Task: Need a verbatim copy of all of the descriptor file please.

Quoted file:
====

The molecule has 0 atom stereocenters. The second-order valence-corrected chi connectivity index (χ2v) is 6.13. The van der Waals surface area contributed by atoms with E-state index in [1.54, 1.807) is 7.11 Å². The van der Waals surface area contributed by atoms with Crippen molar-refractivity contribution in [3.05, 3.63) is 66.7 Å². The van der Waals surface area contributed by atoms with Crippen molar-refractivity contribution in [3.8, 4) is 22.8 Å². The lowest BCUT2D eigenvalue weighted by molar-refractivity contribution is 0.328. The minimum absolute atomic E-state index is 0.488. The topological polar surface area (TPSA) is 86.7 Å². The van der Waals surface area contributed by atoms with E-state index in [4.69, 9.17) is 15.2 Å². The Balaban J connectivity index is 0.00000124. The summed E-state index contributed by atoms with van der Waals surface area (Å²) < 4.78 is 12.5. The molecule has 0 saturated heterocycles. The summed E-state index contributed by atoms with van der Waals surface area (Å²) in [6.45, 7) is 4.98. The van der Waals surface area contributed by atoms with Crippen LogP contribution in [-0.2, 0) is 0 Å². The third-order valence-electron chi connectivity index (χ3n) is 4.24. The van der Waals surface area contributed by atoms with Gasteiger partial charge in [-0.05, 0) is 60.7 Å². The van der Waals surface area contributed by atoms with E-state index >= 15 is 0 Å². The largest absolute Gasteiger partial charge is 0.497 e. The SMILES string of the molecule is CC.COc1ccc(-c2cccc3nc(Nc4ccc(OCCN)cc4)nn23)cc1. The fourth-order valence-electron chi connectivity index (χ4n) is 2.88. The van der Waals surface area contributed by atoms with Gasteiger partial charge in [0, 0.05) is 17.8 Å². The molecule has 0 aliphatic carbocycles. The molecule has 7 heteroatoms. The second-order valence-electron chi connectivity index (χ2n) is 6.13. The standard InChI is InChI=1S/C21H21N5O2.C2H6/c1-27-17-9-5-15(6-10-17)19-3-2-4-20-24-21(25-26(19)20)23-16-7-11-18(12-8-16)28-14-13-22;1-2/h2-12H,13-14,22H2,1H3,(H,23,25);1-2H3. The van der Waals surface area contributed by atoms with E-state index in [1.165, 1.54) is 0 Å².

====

The molecule has 0 atom stereocenters. The second-order valence-corrected chi connectivity index (χ2v) is 6.13. The van der Waals surface area contributed by atoms with E-state index in [1.54, 1.807) is 7.11 Å². The van der Waals surface area contributed by atoms with Crippen molar-refractivity contribution in [3.05, 3.63) is 66.7 Å². The van der Waals surface area contributed by atoms with Crippen molar-refractivity contribution in [3.8, 4) is 22.8 Å². The lowest BCUT2D eigenvalue weighted by molar-refractivity contribution is 0.328. The minimum absolute atomic E-state index is 0.488. The topological polar surface area (TPSA) is 86.7 Å². The van der Waals surface area contributed by atoms with E-state index in [4.69, 9.17) is 15.2 Å². The Balaban J connectivity index is 0.00000124. The summed E-state index contributed by atoms with van der Waals surface area (Å²) < 4.78 is 12.5. The molecule has 0 saturated heterocycles. The summed E-state index contributed by atoms with van der Waals surface area (Å²) in [6.45, 7) is 4.98. The van der Waals surface area contributed by atoms with Crippen LogP contribution in [-0.2, 0) is 0 Å². The third-order valence-electron chi connectivity index (χ3n) is 4.24. The van der Waals surface area contributed by atoms with Gasteiger partial charge in [-0.05, 0) is 60.7 Å². The van der Waals surface area contributed by atoms with E-state index >= 15 is 0 Å². The largest absolute Gasteiger partial charge is 0.497 e. The SMILES string of the molecule is CC.COc1ccc(-c2cccc3nc(Nc4ccc(OCCN)cc4)nn23)cc1. The fourth-order valence-electron chi connectivity index (χ4n) is 2.88. The van der Waals surface area contributed by atoms with Gasteiger partial charge in [0, 0.05) is 17.8 Å². The molecule has 0 aliphatic carbocycles. The molecule has 7 heteroatoms. The second-order valence-electron chi connectivity index (χ2n) is 6.13. The standard InChI is InChI=1S/C21H21N5O2.C2H6/c1-27-17-9-5-15(6-10-17)19-3-2-4-20-24-21(25-26(19)20)23-16-7-11-18(12-8-16)28-14-13-22;1-2/h2-12H,13-14,22H2,1H3,(H,23,25);1-2H3. The van der Waals surface area contributed by atoms with E-state index in [1.165, 1.54) is 0 Å².